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One must allow enough time to pass after the end of a relationship so that they can comfortably be in the present in the new one.
One must allow enough time to pass after the end of a relationship so that they can comfortably be in the present in the new one. (TITOVA ILONA/Dreamstime/TNS)

Q. This sounds like a movie script, but my wife of three years has received a Valentine from her deceased husband every year since we have been married. I guess he set it up with a service or something before he died, but, like clockwork on, or the day before, my wife receives a Valentine’s Day card proclaiming her deceased husband’s undying love. Sounds pretty ironic, doesn’t it? I want it to stop! But, how? What’s good ex-etiquette?

A. OK, you win. I have never heard of this one in real life — it does sound somewhat like the movie, “P.S. I Love You,” however. I have no idea how to make something like this stop, or if it’s even necessary. You have to ask what exactly is it about these cards that is upsetting you? Is it that she was once close to someone else, because most people have had past relationships. I have to say, it’s a pretty romantic gesture — and a hard act to follow.

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With that in mind, I hope your wife allowed enough time to pass after the loss of her first husband before you two were married. Sometimes people just want to get on with their lives and move too quickly. They don’t give themselves enough time to grieve. A little time passes, and the grief hits them between the eyes. Then they regret marrying so soon. The fallout is tough to overcome, especially if there are children involved.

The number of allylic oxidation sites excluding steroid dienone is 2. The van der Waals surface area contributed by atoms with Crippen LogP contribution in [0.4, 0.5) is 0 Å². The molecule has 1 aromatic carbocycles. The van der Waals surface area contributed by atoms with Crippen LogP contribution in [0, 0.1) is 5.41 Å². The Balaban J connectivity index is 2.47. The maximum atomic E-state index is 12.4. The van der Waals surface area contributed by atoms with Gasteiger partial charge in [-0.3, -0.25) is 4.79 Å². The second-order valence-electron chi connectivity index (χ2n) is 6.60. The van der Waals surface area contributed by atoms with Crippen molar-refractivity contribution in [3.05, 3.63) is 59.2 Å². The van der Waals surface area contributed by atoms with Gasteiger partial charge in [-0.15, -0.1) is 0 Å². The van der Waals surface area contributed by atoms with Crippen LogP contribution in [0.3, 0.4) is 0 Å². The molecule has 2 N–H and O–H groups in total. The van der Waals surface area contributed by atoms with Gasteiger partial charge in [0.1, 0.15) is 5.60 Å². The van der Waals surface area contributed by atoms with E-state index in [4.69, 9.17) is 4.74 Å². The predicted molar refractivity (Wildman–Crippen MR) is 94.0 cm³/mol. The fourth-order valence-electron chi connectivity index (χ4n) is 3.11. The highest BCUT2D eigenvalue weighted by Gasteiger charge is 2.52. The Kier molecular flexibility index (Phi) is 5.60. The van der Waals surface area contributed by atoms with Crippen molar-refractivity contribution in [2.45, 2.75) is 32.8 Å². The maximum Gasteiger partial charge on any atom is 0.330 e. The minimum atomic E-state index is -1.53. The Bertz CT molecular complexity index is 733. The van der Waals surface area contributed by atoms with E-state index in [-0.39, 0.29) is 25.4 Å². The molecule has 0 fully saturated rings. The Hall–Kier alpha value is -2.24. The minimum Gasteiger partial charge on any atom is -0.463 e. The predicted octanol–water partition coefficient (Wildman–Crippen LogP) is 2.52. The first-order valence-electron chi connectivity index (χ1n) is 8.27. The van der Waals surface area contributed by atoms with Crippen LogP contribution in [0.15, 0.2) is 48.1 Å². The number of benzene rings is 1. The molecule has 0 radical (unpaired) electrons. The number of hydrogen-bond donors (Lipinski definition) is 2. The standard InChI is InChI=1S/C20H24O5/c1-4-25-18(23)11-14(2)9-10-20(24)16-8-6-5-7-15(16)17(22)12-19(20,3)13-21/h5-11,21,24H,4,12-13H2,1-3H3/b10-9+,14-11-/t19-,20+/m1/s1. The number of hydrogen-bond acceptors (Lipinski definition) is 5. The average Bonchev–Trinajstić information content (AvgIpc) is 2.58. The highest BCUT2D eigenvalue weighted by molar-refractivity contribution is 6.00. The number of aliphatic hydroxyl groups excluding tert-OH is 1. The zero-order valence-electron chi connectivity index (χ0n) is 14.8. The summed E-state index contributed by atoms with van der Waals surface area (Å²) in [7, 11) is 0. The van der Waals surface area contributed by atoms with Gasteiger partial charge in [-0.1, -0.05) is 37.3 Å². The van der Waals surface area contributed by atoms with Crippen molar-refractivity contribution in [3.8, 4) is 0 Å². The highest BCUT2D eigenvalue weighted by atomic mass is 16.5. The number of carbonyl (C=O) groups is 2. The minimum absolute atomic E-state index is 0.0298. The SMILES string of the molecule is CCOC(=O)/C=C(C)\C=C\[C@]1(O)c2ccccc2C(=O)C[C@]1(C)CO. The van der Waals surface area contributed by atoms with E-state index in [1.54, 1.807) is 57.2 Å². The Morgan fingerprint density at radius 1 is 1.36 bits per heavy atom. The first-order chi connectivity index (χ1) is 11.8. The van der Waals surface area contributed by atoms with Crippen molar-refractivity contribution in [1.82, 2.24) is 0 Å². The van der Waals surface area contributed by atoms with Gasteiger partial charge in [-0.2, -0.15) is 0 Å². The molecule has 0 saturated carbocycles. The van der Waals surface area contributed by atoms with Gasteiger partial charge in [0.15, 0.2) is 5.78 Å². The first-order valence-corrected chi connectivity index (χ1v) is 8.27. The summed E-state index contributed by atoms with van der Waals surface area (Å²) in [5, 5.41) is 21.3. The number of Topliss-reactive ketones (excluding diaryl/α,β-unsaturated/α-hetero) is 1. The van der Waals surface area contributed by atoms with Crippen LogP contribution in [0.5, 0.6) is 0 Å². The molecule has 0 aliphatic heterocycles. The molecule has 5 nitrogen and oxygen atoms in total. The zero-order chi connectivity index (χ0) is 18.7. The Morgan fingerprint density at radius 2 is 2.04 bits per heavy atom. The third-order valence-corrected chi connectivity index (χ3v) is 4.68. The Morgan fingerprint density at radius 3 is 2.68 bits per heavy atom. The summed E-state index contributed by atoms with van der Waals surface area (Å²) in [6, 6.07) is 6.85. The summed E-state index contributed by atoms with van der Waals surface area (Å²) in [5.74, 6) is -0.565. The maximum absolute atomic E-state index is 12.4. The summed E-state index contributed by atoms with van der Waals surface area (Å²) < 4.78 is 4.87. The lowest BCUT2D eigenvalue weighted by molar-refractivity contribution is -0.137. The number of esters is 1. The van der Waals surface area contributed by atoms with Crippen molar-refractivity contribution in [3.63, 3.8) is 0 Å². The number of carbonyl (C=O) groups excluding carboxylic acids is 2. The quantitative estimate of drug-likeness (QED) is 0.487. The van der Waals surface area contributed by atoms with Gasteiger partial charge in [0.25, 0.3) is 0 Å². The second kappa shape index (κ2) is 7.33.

Then there are those who nursed a terminally ill spouse for months, even years before the passing and much to the dismay of family members, meet someone new rather quickly. In these cases, the surviving spouse may have done much of their grieving while their deceased spouse was still living, and onlookers feel it’s disrespectful when they announce they’re marrying again. Even in these cases, although understandable, I caution couples in moving too quickly. There’s an ebb and flow to grief and bereavement. It goes and comes without warning — sometimes brought on by holidays or hearing a particular song, and it’s difficult on both partners to openly face that level of sorrow for one when you have already married another. It would not be uncommon for the new partner to take the attachment to the past personally. One must allow enough time to pass so they can comfortably be in the present in the new relationship.

Honestly, being in a relationship with someone whose spouse has passed can be a two-edged sword. On one hand, the deceased spouse may be almost deified and if you place yourself in competition with a memory, rarely will you come out on top. If they had children, you may always be compared to mom or dad. But the good news is that people who had a good relationship prior to a spouse’s passing are more willing to marry again and are open to being close to another companion.

Finally, unless your wife is carrying a torch and sobbing into her soup every year, you could use it as a catalyst to get even closer to her. Talk to her, find out how she truly feels about the passing and about receiving these cards. Get some couples counseling together. If she feels like she has to hide her feelings, that will fester and drive a wedge between you. Be a soft place to fall and it could be helpful for your own communication and ability to stay close. That’s good ex-etiquette.

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Dr. Jann Blackstone is the author of “Ex-etiquette for Parents: Good Behavior After Divorce or Separation,” and the founder of Bonus Families, www.bonusfamilies.com.

©2020 Jann Blackstone

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